Hot product wins SFU's Next Top Product competition

November 04, 2013
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The weather is cooling off and student entrepreneur Eleanor Li and SFU alumna Rachel Cheng have just the product to keep your coffee warm and your hands cool—hand-knitted warmers for mugs and to-go cups. Li and Cheng, co-owners of Onana Knitted Accessories, are the winners of the SFU Bookstore’s 2013 Next Top Product competition.

They have won a $500 initial purchase order for their product from the SFU Bookstore, which includes promotion and exposure in all three bookstore locations and the online bookstore, plus professional product photography.

The Onana team was among three finalists to pitch their products before a team of judges: business instructor Albert Seah, who is a mentor with the entrepreneurship@SFU program; SFU MBA alumnus Aku Abdul Hussein, CEO of MobiSafe Systems; Colleen Collins, associate dean of business; and Mikhail Dzuba, SFU Bookstore director.

Li, a fifth-year biomedical engineering student and Cheng, an SFU systems engineering alumna, worried about competing against finalist teams Joy’s Lip Balm and Hench Wallet.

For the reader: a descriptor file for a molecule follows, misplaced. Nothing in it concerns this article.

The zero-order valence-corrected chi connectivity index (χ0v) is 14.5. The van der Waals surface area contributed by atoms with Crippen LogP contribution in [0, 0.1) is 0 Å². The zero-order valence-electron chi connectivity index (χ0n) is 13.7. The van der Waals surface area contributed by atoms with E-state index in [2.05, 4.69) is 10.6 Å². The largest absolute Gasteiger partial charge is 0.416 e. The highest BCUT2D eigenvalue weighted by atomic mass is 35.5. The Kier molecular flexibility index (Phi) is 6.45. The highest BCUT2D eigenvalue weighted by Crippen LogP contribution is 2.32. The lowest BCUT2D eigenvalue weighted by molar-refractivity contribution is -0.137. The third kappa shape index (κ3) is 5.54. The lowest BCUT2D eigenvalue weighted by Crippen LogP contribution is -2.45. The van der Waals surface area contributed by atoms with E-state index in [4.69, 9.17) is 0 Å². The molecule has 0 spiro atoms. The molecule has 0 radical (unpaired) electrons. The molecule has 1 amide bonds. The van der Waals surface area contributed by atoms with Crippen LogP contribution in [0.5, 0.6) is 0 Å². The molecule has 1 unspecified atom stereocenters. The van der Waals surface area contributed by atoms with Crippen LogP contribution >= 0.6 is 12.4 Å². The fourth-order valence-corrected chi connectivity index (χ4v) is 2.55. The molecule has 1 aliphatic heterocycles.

“We were up against two business students,” says Li, “but we just went for it.”

Li started her business two years ago after posting a photo on her Facebook page of a knitted mug cozy she had designed. She started to get requests from friends who offered to pay her for her time to knit one, and decided to see how far she could take it.

“I started a Facebook group and it started to grow,” says Li. “That’s when I asked Rachel to take care of social media and join me in the business.”

Cheng, who minored in communication, says the courses in online publishing skills and social media have been extremely useful.

“It’s because of a communication course that we started a Twitter account and we’ve made so many good connections through that,” she says.

They now have an online store through Etsy and have sold quite a few cozies in the U.K., including several to a leading U.K. milk brand, Cravendale.

To meet growing demand they have hired three knitters to assist Li, and have discussed outsourcing with mentors at SFU’s Venture Connection.

“One of my lab mates is from India and her mom is in contact with an orphanage there,” says Li. “It might be an opportunity for women there to earn an income.”

She adds, “If we can go on to have a business that is helping women make a fair trade wage, we would do that. That’s a big end goal for us—we want to make a difference in the world.”

The duo will be selling their product at the Simon Fraser Student Society’s annual Christmas craft fair at the Burnaby campus during the last week of November, and expect their mug warmers, in red, black and navy with hand-embroidered tea tags sporting “SFU”, to be in SFU Bookstores by early December.